The infantry and cavalry stationed at
Living quarters were cramped for enlisted men, who slept four to a bunk, head to foot, on bed sacks filled with grass ticking. The enlisted men occupied their leisure time with simple activities including playing cards and table games, swimming in the Pawnee Fork on warm days, and sports such as foot races and "base-ball."
With the departure of the 10th Cavalry in 1869, the barracks were no longer home to any cavalry units. In 1872, the post hospital was moved into the barracks, an improvement over the former adobe hospital building that leaked mud from the ceiling when it rained. Even with a solid roof overhead, medical care was crude by today's standards, to say the least.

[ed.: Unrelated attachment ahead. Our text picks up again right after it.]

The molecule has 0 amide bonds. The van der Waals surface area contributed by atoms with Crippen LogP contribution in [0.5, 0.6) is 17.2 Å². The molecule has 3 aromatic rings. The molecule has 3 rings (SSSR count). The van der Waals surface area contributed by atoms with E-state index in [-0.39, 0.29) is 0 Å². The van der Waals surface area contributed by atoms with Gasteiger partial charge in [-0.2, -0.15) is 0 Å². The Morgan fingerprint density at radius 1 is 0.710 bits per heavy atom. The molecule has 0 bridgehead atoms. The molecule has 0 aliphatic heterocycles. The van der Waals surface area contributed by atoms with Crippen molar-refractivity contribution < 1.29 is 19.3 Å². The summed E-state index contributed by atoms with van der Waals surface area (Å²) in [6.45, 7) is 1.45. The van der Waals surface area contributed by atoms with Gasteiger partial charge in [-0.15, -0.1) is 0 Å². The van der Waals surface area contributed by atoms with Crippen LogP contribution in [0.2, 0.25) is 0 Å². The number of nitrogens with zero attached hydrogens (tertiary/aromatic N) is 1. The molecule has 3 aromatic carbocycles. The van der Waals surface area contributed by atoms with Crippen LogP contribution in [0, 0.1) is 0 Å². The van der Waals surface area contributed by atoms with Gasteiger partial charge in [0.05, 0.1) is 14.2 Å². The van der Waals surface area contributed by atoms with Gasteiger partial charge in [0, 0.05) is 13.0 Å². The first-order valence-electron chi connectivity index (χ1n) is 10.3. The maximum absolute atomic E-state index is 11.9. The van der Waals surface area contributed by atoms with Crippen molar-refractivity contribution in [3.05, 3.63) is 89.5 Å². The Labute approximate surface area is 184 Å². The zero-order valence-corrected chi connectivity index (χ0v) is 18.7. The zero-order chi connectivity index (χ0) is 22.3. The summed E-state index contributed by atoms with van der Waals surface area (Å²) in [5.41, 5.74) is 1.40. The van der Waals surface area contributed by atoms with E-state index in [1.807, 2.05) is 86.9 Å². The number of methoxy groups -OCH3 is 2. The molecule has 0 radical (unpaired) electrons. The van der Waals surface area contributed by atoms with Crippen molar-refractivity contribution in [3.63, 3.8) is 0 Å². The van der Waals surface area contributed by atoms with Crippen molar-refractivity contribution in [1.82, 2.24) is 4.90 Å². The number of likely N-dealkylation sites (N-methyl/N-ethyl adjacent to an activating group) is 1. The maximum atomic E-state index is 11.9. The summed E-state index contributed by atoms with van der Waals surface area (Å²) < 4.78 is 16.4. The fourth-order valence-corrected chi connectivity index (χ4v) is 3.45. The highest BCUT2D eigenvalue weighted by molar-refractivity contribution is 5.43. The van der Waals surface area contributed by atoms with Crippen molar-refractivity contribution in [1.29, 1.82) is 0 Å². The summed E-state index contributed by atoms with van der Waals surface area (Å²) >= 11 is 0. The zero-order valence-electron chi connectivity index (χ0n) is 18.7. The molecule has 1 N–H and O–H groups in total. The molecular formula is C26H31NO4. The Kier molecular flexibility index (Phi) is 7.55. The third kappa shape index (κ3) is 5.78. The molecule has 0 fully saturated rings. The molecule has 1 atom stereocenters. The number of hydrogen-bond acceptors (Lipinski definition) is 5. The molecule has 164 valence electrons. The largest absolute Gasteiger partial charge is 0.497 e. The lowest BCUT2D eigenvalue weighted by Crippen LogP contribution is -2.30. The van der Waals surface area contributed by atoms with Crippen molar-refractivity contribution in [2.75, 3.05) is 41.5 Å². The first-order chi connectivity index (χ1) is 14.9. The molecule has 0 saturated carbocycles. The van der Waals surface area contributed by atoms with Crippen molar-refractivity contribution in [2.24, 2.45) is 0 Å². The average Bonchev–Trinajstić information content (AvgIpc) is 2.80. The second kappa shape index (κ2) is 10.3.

Today, one of the barracks buildings has been modernized to serve as the park visitor center and museum.
Did You Know?
The brick oven at the Fort Larned bakery turned out hundreds of loaves of bread a day, though the troops were not given the fresh bread for at least two days for health concerns. More...